Along with Kovalevsky, the paper’s coauthors include Hector Velazquez, Matthew J. Cuneo and Kevin L. Weiss of ORNL; Mayank Aggarwal of ORNL and the Shull Wollen Center; Jeremy C. Smith of the University of Tennessee and ORNL; Matthew P. Blakeley of the Institute Laue-Langevin; S. Zoë Fisher of the European Spallation Source and Lund University; and Robert McKenna of the University of Florida.

The research was funded in part by the ORNL Shull Fellowship held by Mayank Aggarwal. Neutron crystallography was performed on the MaNDi instrument at the Spallation Neutron Source, a DOE Office of Science User Facility, and on the LADI-III instrument at the Institut Laue Langevin. 

ORNL is managed by UT-Battelle for DOE’s Office of Science. The Office of Science is the single largest supporter of basic research in the physical sciences in the United States and is working to address some of the most pressing challenges of our time. For more information, please visit http://science.energy.gov/.

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Carbon Nanotube Optics Poised to Provide Pathway to Optical-Based Quantum Cryptography and Quantum Computing

Researchers at Los Alamos and partners in France and Germany are exploring the enhanced potential of carbon nanotubes as single-photon emitters for quantum information processing. Their analysis of progress in the field is published in this week's edition of the journal Nature Materials.

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Scientists Use Neutrons to Take a Deeper Look at Record Boost in Thermoelectric Efficiency

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The science behind pickled battery electrolytes

Argonne material scientists have discovered a reaction that helps explain the behavior of a key electrolyte additive used to boost battery performance.

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Researchers at the Department of Energy's Joint BioEnergy Institute (JBEI) based at Berkeley Lab have pioneered a new way to synthesize DNA sequences through a creative use of enzymes that promises to be faster, cheaper, and more accurate. DNA synthesis is a fundamental tool in the rapidly growing field of synthetic biology, in which organisms can be engineered to do things like decompose plastic and manufacture biofuels and medicines. This discovery could dramatically accelerate the pace of scientific discovery.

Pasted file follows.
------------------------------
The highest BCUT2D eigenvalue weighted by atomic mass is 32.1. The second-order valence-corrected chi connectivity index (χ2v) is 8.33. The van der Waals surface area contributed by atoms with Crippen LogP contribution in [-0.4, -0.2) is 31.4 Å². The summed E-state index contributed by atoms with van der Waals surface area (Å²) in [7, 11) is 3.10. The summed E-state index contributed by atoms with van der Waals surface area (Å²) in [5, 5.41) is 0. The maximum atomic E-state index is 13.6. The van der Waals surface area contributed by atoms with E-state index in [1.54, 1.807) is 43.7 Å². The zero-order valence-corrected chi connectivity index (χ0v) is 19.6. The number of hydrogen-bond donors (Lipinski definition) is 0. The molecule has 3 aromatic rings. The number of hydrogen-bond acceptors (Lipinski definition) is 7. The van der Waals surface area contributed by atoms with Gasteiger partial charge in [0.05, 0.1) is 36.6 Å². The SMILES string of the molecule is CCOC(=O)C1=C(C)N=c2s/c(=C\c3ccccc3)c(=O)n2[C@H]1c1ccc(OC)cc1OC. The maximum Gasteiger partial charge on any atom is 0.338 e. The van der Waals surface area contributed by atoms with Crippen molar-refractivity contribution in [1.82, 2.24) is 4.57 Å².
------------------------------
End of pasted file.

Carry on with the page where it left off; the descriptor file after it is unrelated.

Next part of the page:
Scientists Create Continuously Emitting Microlasers With Nanoparticle-Coated Beads

Researchers have found a way to convert nanoparticle-coated microscopic beads into lasers smaller than red blood cells. These microlasers, which convert infrared light into light at higher frequencies, are among the smallest continuously emitting lasers of their kind ever reported and can constantly and stably emit light for hours at a time, even when submerged in biological fluids such as blood serum.

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A diverse mix of species improves the stability and fuel-oil yield of algal biofuel systems, as well as their resistance to invasion by outsiders, according to the findings of a federally funded outdoor study by University of Michigan researchers.

SLAC, Stanford Scientists Discover How a Hardy Microbe's Crystalline Shell Helps it Reel in Food

SLAC and Stanford scientists have discovered how some archaea thrive where other organisms would starve: Their crystalline shells not only protect them from the environment, but they also draw in nutrients through nanosized pores. Those nutrients concentrate in the space between the shell and the microbial cell, so what looks like a famine turns into a feast.

Scientists Make the First Molecular Movie of One of Nature's Most Widely Used Light Sensors

Scientists have made the first molecular movie of the instant when light hits a sensor that's widely used in nature for probing the environment and harvesting energy from light. The sensor, a form of vitamin A known as retinal, is central to a number of important light-driven processes in people, animals, microbes and algae, including human vision and some forms of photosynthesis, and the movie shows it changing shape in a trillionth of an eye blink.


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Professor Emily Liu Receives $1.8 Million DoE Award for Solar Power Systems Research

Li (Emily) Liu, associate professor of nuclear engineering and engineering physics in the Department of Mechanical, Aerospace, and Nuclear Engineering at Rensselaer Polytechnic Institute, has been selected by the U.S. Department of Energy Solar Energy Technologies Office (SETO) to receive a $1.8 million award to study high-temperature molten-salt properties and corrosion mechanisms.